Federer Withdraws From Roland Garros

Roger Federer (photo: @rolandgarros/Twitter)

PARIS/WASHINGTON, June 6, 2021 (by Michael Dickens)

Twenty-time Grand Slam champion Roger Federer announced he has withdrawn from the French Open. The Roland-Garros tournament organizers learned of Federer’s decision Sunday afternoon. Both the tournament and Federer used their social media platforms to make the announcement.

“After discussions with my team, I’ve decided I will need to pull out of Roland-Garros today. After two knee surgeries and over a year of rehabilitation it’s important that I listen to my body and make sure I don’t push myself too quickly on my road to recovery. I am thrilled to have gotten 3 matches under my belt. There is no greater feeling than being back on court,” Federer wrote.

“The Roland-Garros tournament is sorry about the withdrawal of Roger Federer, who put up an incredible fight last night. We were all delighted to see Roger back in Paris, where he played three high-level matches. We wish him all the best for the rest of the season,” said Guy Forget, French Open tournament director, in a statement.

After Federer completed his remarkable three-hour and 36-minute 7-6 (5), 6-7 (3), 7-6 (4), 7-5 victory over Germany’s Dominik Koepfer to reach the round of 16 at Roland-Garros at 12:43 a.m. Sunday morning, the Swiss future Hall of Famer raised his arms in victory. Yet, the look on his tired face suggested a sense of relief, too.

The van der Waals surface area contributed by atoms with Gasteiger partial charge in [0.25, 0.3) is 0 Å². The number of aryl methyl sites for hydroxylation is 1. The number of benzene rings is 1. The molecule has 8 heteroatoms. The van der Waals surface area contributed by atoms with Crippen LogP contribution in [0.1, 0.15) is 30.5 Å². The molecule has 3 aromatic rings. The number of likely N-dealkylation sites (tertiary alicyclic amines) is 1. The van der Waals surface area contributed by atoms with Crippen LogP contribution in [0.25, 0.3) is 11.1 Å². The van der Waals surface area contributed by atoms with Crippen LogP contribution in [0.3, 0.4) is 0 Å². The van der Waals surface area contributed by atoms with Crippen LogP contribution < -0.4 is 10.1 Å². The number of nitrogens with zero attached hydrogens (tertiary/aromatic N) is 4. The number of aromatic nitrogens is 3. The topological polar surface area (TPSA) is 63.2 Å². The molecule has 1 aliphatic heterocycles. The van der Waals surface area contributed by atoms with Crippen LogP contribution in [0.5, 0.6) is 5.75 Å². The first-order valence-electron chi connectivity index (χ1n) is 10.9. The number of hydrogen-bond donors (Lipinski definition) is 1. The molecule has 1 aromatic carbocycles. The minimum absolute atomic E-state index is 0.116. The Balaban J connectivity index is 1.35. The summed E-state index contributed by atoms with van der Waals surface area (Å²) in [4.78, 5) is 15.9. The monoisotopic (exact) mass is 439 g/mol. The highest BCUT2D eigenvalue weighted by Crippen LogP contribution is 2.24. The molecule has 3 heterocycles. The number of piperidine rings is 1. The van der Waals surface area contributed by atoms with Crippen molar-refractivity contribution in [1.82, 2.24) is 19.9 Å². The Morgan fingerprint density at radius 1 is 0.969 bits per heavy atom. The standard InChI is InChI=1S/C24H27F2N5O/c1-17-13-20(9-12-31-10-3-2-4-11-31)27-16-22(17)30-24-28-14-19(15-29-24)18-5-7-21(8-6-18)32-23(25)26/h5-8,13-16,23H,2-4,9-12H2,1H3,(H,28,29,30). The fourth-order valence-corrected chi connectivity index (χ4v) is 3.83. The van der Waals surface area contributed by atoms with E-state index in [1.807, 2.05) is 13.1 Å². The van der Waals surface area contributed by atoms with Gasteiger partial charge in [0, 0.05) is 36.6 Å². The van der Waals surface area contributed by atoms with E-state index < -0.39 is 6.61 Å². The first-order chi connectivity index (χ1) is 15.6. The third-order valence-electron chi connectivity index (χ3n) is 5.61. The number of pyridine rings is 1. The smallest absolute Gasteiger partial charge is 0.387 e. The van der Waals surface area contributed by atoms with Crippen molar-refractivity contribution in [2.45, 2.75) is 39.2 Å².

Federer, who was seeded eighth at this year’s tournament, was playing at Roland-Garros for the first time since 2019 and this was just his second French Open since 2015. He scored earlier wins in the week against Denis Istomin and Marin Cilic.

During his 2 a.m. press conference following his victory over Koepfer, Federer hinted that his continuation in the tournament would depend how his body responded. The Swiss superstar was due to play No. 9 seed Matteo Berrettini of Italy in the fourth round Monday. Instead, Berrettini will get a walkover win into the quarterfinal round.

“For me to go out tonight, sure, it wasn’t easy,” Federer admitted in his press conference. “It was a lot of premieres for me: Playing against [Koepfer] for first night session here in Paris, first time no fans in a long time, or ever in my career. That was definitely very unique in many ways, and I’m happy I found a way.”

During NBC’s broadcast of the French Open today in the United States, Hall of Famer John McEnroe commented, “The bottom line is it’s indeed a bummer,” he said. “We all know that Roger Federer, with all he’s done for our sport – and with all he’s gone through with the surgeries – has a right to do what he thinks is best.”